The first comprehensive map of human blood stem cell development has been created by researchers.
UCLA scientists and collaborators have developed a first-of-its-kind roadmap that chronicles each step of blood stem cell development in the human embryo, giving scientists with a blueprint for creating fully functional blood stem cells in the lab.
According to Dr. Hanna Mikkola of UCLA’s Eli and Edythe Broad Center of Regenerative Medicine and Stem Cell Research, who led the study, the findings could help broaden therapy choices for blood malignancies like leukaemia and genetic blood abnormalities like sickle cell disease.
Hematopoietic stem cells, commonly known as blood stem cells, have the ability to divide indefinitely and develop into any type of blood cell in the human body. Blood stem cells from donors’ bone marrow and babies’ umbilical cords have been utilized in life-saving transplant therapies for blood and immunological illnesses for decades. However, because of a scarcity of matched donors and the low number of stem cells in cord blood, these treatments are limited.
Researchers have attempted to overcome these constraints by creating blood stem cells in the lab using human pluripotent stem cells, which have the ability to give rise to every cell type in the body. However, success has eluded scientists, in part due to a lack of instructions for converting lab-grown cells into self-renewing blood stem cells rather than short-lived blood progenitor cells that can only create a limited number of blood cell types.
“Nobody has succeeded in making functional blood stem cells from human pluripotent stem cells because we didn’t know enough about the cell we were trying to generate,”aid Mikkola, who is a professor of molecular, cell and developmental biology in the UCLA College and a member of the UCLA Jonsson Comprehensive Cancer Center.
According to UCLA scientist Vincenzo Calvanese, who co-authored the study with UCLA’s Sandra Capellera-Garcia and Feiyang Ma, “the new roadmap will help researchers understand the fundamental differences between the two cell types, which is critical for creating cells that are suitable for use in transplantation therapies.”
“We now have a manual of how hematopoietic stem cells are made in the embryo and how they acquire the unique properties that make them useful for patients,”said Calvanese, who is also a group leader at University College London.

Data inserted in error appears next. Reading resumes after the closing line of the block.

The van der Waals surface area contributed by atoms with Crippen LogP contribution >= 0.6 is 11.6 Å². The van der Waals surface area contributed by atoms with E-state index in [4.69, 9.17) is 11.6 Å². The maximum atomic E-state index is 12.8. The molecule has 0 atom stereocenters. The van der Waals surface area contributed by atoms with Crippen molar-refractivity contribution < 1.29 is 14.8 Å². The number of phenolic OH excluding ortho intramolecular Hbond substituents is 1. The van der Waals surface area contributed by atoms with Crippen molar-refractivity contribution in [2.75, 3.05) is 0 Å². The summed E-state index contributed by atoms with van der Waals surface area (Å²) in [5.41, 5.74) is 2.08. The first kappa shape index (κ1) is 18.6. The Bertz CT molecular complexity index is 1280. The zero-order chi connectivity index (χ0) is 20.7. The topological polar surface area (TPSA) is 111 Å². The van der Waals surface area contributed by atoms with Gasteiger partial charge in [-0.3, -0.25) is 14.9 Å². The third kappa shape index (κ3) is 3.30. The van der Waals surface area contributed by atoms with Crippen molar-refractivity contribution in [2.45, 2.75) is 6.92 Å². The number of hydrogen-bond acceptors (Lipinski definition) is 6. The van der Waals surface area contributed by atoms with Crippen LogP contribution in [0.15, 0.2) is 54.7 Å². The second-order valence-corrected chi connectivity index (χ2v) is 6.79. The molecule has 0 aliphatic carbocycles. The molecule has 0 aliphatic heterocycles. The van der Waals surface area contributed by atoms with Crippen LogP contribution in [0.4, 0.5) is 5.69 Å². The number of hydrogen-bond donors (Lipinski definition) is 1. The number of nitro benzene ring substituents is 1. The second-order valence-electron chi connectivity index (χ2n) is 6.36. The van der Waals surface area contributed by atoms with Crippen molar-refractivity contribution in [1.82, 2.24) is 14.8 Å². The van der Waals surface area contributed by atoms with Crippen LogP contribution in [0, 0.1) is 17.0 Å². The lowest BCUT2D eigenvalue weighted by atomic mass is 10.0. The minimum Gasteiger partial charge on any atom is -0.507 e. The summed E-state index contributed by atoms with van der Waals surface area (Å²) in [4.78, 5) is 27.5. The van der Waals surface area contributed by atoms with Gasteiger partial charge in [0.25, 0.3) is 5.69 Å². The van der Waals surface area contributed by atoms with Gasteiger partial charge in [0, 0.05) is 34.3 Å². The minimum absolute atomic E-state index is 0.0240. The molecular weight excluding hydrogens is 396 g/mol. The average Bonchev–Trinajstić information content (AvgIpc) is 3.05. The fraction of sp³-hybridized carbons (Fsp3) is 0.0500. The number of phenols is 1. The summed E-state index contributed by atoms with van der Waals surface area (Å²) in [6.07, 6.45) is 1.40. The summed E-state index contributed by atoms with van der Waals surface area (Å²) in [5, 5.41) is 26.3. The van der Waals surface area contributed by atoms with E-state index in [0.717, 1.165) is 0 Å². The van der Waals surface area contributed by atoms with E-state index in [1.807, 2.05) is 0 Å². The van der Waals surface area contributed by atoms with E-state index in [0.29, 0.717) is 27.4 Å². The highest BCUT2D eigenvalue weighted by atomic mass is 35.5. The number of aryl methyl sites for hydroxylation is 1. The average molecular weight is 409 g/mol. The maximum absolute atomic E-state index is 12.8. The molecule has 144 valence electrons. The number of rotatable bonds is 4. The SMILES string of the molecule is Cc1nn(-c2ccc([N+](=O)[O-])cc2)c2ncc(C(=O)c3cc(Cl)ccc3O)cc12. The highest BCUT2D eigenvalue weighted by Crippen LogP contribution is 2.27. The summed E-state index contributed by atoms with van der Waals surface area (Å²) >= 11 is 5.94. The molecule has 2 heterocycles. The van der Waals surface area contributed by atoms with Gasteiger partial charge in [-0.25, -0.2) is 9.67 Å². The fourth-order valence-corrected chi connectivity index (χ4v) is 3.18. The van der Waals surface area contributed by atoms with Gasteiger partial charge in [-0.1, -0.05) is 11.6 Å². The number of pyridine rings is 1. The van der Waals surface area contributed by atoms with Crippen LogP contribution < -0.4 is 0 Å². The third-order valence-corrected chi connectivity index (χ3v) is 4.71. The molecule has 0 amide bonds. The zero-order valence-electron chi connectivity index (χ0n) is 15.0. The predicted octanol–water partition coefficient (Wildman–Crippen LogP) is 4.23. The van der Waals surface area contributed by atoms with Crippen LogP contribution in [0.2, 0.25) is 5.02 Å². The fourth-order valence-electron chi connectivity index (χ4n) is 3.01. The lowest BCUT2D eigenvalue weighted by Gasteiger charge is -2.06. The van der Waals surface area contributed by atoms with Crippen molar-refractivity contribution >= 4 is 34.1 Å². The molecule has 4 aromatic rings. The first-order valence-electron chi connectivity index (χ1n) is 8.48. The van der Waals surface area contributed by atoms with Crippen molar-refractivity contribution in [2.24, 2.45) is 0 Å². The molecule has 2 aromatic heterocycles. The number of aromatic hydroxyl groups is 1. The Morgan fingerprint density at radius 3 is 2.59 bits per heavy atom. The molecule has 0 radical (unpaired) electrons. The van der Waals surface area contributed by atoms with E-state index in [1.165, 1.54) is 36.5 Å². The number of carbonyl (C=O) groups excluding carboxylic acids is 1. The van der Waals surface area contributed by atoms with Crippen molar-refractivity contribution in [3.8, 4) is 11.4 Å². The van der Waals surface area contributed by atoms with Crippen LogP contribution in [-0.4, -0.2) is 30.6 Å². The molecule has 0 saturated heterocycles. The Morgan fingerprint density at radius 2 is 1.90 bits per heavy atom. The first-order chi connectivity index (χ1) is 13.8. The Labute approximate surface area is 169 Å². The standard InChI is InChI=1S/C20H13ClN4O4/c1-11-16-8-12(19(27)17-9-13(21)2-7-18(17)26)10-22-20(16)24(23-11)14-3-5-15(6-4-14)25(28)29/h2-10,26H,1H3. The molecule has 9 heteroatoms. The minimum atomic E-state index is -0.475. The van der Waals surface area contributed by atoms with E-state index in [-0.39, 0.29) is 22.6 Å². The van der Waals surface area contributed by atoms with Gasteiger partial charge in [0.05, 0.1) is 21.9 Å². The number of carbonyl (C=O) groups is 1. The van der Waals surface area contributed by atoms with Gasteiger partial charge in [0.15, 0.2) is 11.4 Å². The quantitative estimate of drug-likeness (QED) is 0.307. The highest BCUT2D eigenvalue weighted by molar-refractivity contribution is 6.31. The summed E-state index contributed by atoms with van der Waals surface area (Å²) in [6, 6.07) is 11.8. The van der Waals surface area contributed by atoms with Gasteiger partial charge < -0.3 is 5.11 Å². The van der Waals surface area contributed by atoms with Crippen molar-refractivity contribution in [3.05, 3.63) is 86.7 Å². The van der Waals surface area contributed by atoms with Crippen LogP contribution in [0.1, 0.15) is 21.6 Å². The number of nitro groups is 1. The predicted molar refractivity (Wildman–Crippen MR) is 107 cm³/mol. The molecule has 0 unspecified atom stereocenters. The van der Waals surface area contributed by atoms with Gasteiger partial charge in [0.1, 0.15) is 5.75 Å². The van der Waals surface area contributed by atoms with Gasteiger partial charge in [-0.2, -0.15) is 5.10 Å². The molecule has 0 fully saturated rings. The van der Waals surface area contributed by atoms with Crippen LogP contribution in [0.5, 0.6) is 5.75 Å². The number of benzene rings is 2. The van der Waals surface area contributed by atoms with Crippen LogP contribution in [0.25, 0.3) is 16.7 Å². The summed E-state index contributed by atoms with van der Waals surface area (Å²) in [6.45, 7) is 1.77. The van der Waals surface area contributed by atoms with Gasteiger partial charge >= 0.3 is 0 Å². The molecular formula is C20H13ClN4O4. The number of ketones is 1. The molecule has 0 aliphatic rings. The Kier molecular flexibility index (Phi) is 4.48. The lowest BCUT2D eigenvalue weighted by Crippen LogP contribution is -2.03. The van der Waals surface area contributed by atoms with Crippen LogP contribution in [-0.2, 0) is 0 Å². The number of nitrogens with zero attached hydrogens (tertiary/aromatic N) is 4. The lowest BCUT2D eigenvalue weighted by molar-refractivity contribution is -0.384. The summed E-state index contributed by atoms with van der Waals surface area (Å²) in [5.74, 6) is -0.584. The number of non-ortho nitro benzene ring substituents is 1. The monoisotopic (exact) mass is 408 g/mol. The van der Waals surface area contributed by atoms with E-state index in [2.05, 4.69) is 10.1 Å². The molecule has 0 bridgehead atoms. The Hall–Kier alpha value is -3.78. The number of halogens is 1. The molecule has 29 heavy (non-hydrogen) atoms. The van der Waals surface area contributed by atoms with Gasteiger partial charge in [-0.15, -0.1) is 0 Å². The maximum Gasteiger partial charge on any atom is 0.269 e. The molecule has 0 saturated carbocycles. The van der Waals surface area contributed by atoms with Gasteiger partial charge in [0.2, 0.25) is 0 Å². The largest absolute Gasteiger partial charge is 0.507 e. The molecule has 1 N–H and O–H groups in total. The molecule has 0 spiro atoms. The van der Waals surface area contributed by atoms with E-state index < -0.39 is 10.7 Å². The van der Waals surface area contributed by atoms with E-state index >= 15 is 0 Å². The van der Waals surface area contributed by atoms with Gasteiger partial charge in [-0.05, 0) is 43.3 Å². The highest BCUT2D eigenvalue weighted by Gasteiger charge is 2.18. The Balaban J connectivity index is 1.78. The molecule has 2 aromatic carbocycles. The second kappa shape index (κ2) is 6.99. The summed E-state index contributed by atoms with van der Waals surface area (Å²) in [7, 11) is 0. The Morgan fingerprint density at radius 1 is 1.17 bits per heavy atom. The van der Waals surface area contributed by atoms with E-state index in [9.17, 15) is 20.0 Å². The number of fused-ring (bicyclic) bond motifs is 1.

The de-identified data are available to the public on the website The Atlas of Human Hematopoietic Stem Cell Development.
The resource was created using single-cell RNA sequencing and spatial transcriptomics, new technologies that allow scientists to identify the unique genetic networks and functions of thousands of individual cells while also revealing their location in the embryo. The research team included scientists from Germany’s University of Tübingen and Australia’s Murdoch Children’s Research Institute.
The information allows researchers to track blood stem cells as they emerge from the hemogenic endothelium and travel through several regions throughout their development, beginning in the aorta and ending in the bone marrow. The map also reveals particular stages in their maturation process, such as their arrival in the liver, where they acquire blood stem cell-like properties.
Mikkola compares immature blood stem cells to aspiring surgeons to explain the maturation process. Immature blood stem cells must go through several sites to learn how to conduct their work as blood stem cells, just as surgeons must go through different stages of training to learn how to do procedures.
The researchers also discovered the specific precursor that gives rise to blood stem cells in the blood vessel wall. This study resolves a long-standing debate about the stem cells’ biological origins and the conditions required to produce a blood stem cell rather than a blood progenitor cell.
Now that the researchers have identified specific molecular signatures associated with the different phases of human blood stem cell development, scientists can use this resource to see how close they are to making a transplantable blood stem cell in the lab.
“Previously, if we tried to create a blood stem cell from a pluripotent cell and it didn’t transplant, we wouldn’t know where in the process we failed,” Mikkola said. “Now, we can place the cells in our roadmap to see where we’re succeeding, where we’re falling short and fine-tune the differentiation process according to the instructions from the embryo.”
In addition, the map can help scientists understand how blood-forming cells that develop in the embryo contribute to human disease. For example, it provides the foundation for studying why some blood cancers that begin in utero are more aggressive than those that occur after birth.
“Now that we’ve created an online resource that scientists around the world can use to guide their research, the real work is starting,” Mikkola said. “It’s a really exciting time to be in the field because we’re finally going to be seeing the fruits of our labor.”